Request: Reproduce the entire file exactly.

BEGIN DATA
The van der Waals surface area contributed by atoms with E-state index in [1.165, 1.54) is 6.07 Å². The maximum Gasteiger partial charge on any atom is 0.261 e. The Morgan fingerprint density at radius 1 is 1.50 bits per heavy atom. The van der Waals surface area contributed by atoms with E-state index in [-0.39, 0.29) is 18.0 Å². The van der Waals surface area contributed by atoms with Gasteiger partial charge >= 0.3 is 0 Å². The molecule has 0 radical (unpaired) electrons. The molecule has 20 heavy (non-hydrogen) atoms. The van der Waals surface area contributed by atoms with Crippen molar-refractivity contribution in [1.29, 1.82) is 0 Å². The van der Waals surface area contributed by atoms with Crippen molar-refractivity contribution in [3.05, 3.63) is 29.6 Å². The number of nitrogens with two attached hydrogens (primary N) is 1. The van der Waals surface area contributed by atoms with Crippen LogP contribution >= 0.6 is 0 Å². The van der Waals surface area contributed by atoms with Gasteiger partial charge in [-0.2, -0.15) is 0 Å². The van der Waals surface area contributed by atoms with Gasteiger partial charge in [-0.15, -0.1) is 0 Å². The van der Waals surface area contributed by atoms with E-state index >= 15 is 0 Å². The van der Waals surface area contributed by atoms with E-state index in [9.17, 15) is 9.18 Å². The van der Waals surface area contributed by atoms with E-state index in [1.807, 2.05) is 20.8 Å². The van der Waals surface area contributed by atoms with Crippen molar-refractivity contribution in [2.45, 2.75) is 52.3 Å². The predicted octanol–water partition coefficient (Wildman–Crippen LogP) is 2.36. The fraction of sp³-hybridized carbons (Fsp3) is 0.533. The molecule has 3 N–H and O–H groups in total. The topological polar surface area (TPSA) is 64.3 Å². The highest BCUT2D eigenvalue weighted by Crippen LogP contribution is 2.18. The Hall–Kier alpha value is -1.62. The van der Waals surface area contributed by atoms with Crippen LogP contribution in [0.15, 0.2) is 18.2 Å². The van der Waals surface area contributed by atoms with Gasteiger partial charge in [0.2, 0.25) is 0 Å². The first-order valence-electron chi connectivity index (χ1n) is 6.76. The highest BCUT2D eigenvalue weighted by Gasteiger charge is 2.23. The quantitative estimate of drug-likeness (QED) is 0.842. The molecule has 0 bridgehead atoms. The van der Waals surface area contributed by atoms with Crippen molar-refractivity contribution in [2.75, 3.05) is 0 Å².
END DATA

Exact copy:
The van der Waals surface area contributed by atoms with E-state index in [1.165, 1.54) is 6.07 Å². The maximum Gasteiger partial charge on any atom is 0.261 e. The Morgan fingerprint density at radius 1 is 1.50 bits per heavy atom. The van der Waals surface area contributed by atoms with E-state index in [-0.39, 0.29) is 18.0 Å². The van der Waals surface area contributed by atoms with Gasteiger partial charge >= 0.3 is 0 Å². The molecule has 0 radical (unpaired) electrons. The molecule has 20 heavy (non-hydrogen) atoms. The van der Waals surface area contributed by atoms with Crippen molar-refractivity contribution in [1.29, 1.82) is 0 Å². The van der Waals surface area contributed by atoms with Crippen molar-refractivity contribution in [3.05, 3.63) is 29.6 Å². The number of nitrogens with two attached hydrogens (primary N) is 1. The van der Waals surface area contributed by atoms with Crippen LogP contribution >= 0.6 is 0 Å². The van der Waals surface area contributed by atoms with Gasteiger partial charge in [-0.2, -0.15) is 0 Å². The van der Waals surface area contributed by atoms with Gasteiger partial charge in [-0.15, -0.1) is 0 Å². The van der Waals surface area contributed by atoms with E-state index >= 15 is 0 Å². The van der Waals surface area contributed by atoms with E-state index in [9.17, 15) is 9.18 Å². The van der Waals surface area contributed by atoms with E-state index in [1.807, 2.05) is 20.8 Å². The van der Waals surface area contributed by atoms with Crippen molar-refractivity contribution in [2.45, 2.75) is 52.3 Å². The predicted octanol–water partition coefficient (Wildman–Crippen LogP) is 2.36. The fraction of sp³-hybridized carbons (Fsp3) is 0.533. The molecule has 3 N–H and O–H groups in total. The topological polar surface area (TPSA) is 64.3 Å². The highest BCUT2D eigenvalue weighted by Crippen LogP contribution is 2.18. The Hall–Kier alpha value is -1.62. The van der Waals surface area contributed by atoms with Crippen LogP contribution in [0.15, 0.2) is 18.2 Å². The van der Waals surface area contributed by atoms with Gasteiger partial charge in [0.2, 0.25) is 0 Å². The first-order valence-electron chi connectivity index (χ1n) is 6.76. The highest BCUT2D eigenvalue weighted by Gasteiger charge is 2.23. The quantitative estimate of drug-likeness (QED) is 0.842. The molecule has 0 bridgehead atoms. The van der Waals surface area contributed by atoms with Crippen molar-refractivity contribution in [2.75, 3.05) is 0 Å².